REMEMBER GOD HAS NOT YET BEEN ABLE TO RID THE WORLD OF EVIL, HOW DO G.W. THINK HE CAN USE POOR PEOPLE'S CHILDREN TO DO IT?
The nation may be dealing with C.I.A. TACITS, did Poper Bush give up all his contacts when he left the C.I.A.? Or is it really possible to really leave? Could he still have that knowledge and contacts, thate he once had? Or was his brain some how cleared? Is the C.I.A. a secret organization, a covert organization? Is it possible that Dady Bush might still remember what he "once" knew? Is Poper Bush and Baby Bushes and their family involved oil and ordnance? Could $35.00 per barrel oil benfits any of the Bushes? Would a war make them money. Please, let us not think about such things. That couldn't be, after all this war is in self-defense for an act that hasn't yet happen.
So I guest it's okay for me to harm my neighbor for he or she might do? After all they may have some of the weapons Poper Bush gave them.
E-MAIL COMMENTS TO firstname.lastname@example.org
"Candyce J. Hawk" <email@example.com> wrote:
It would be possible, under the rules of the ICC, to bring the Alabama
officials before the court except for the fact that Bush withdrew the US
from the court's authority this past year. I believe that the US was
instrumental in getting the ICC set up in the first place, with the
intention of trying international war criminals connected mainly to the
Nazi regime and war crimes in the former Yugoslavia.
Just found this from a Whitehouse press conference on July 2, 2002:
THE PRESIDENT: "The International Criminal Court is troubling to the United
States. It's troubling to the administration, and obviously trouble with
the United States Senate as well.
President Clinton signed this treaty, but when he signed it he said, it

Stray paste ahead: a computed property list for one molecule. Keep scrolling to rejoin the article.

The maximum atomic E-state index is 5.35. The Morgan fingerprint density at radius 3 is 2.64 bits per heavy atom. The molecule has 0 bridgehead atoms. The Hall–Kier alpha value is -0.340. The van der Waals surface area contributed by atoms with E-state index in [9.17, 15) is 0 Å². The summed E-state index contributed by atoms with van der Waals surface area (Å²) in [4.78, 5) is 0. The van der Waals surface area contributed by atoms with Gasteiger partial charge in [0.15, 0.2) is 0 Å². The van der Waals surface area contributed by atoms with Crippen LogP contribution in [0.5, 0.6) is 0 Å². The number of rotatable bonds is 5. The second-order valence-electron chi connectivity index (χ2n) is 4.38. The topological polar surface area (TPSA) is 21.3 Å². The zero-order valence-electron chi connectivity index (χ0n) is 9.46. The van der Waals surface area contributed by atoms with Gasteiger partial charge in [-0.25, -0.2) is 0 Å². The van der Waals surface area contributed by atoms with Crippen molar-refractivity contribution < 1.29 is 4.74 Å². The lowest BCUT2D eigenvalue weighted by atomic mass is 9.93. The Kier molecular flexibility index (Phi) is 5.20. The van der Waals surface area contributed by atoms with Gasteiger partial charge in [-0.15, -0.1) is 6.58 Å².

should not be submitted to the Senate. It therefore never has been, and I
don't intend to submit it either, because it -- you know, as the United
States works to bring peace around the world, our diplomats and our
soldiers could be drug into this court and that's a very troubling -- very
troubling to me.
And we'll try to work out the impasse at the United Nations. But one thing
we're not going to do is sign on to the International Criminal Court. "
Note how Bush states that the ICC is troubling to the US Senate, although
it has never been presented to the senate. I'm sure that Slovadan
Malosovich would also not have agreed to the authority of the ICC since his
war crimes case has been one of the two major cases handled by the
At 10:29 AM 3/22/2003 -0600, you wrote:
>The article below says: <<. Anyone can bring charges, individuals, groups,
>governments, and the United Nations Security Council.>> I wish we could
>bring charges against former Alabama governors and DOC for the cruel and
>unusual atrocities in Alabama's prisons. It probably doesn't qualify
>though. I wonder if a collective of the atrocities in all states would.
>March 12, 2003
>World Court for Crimes of War Opens in The Hague
>By MARLISE SIMONS
>HE HAGUE, March 11 - Fiercely opposed by the Bush administration and long
>awaited by other countries, a new and permanent international criminal
>court for dealing with dictators and war criminals formally opened today
>with the swearing in of its bench of 18 judges.
>The court's task will be to try individuals - not nations or armies -
>accused of large-scale crimes against civilians. The judges, 11 men and 7
>women from all over the world, will be part of what was called today the
>most ambitious initiative in the history of modern international law.
>Dressed in black gowns, the 18 judges took their oath of office in a